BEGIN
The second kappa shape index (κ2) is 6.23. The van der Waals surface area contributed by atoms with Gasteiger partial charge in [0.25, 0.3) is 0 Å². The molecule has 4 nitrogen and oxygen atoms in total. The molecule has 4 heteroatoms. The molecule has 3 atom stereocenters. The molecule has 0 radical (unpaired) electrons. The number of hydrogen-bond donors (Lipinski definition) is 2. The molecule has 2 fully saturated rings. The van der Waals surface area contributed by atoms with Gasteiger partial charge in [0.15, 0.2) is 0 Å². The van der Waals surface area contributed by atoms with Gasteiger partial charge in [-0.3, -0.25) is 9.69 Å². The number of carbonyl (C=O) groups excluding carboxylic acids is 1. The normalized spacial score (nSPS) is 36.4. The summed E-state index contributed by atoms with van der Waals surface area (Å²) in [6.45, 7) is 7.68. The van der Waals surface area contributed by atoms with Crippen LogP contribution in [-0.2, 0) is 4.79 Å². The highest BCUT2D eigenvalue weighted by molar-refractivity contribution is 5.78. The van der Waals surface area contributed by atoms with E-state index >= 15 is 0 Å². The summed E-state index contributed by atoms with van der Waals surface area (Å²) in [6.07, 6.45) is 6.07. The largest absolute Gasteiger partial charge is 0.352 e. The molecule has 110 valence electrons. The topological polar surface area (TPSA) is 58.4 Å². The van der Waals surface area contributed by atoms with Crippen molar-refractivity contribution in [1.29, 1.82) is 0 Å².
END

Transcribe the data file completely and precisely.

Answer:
The second kappa shape index (κ2) is 6.23. The van der Waals surface area contributed by atoms with Gasteiger partial charge in [0.25, 0.3) is 0 Å². The molecule has 4 nitrogen and oxygen atoms in total. The molecule has 4 heteroatoms. The molecule has 3 atom stereocenters. The molecule has 0 radical (unpaired) electrons. The number of hydrogen-bond donors (Lipinski definition) is 2. The molecule has 2 fully saturated rings. The van der Waals surface area contributed by atoms with Gasteiger partial charge in [0.15, 0.2) is 0 Å². The van der Waals surface area contributed by atoms with Gasteiger partial charge in [-0.3, -0.25) is 9.69 Å². The number of carbonyl (C=O) groups excluding carboxylic acids is 1. The normalized spacial score (nSPS) is 36.4. The summed E-state index contributed by atoms with van der Waals surface area (Å²) in [6.45, 7) is 7.68. The van der Waals surface area contributed by atoms with Crippen LogP contribution in [-0.2, 0) is 4.79 Å². The highest BCUT2D eigenvalue weighted by molar-refractivity contribution is 5.78. The van der Waals surface area contributed by atoms with E-state index >= 15 is 0 Å². The summed E-state index contributed by atoms with van der Waals surface area (Å²) in [6.07, 6.45) is 6.07. The largest absolute Gasteiger partial charge is 0.352 e. The molecule has 110 valence electrons. The topological polar surface area (TPSA) is 58.4 Å². The van der Waals surface area contributed by atoms with Crippen molar-refractivity contribution in [1.29, 1.82) is 0 Å².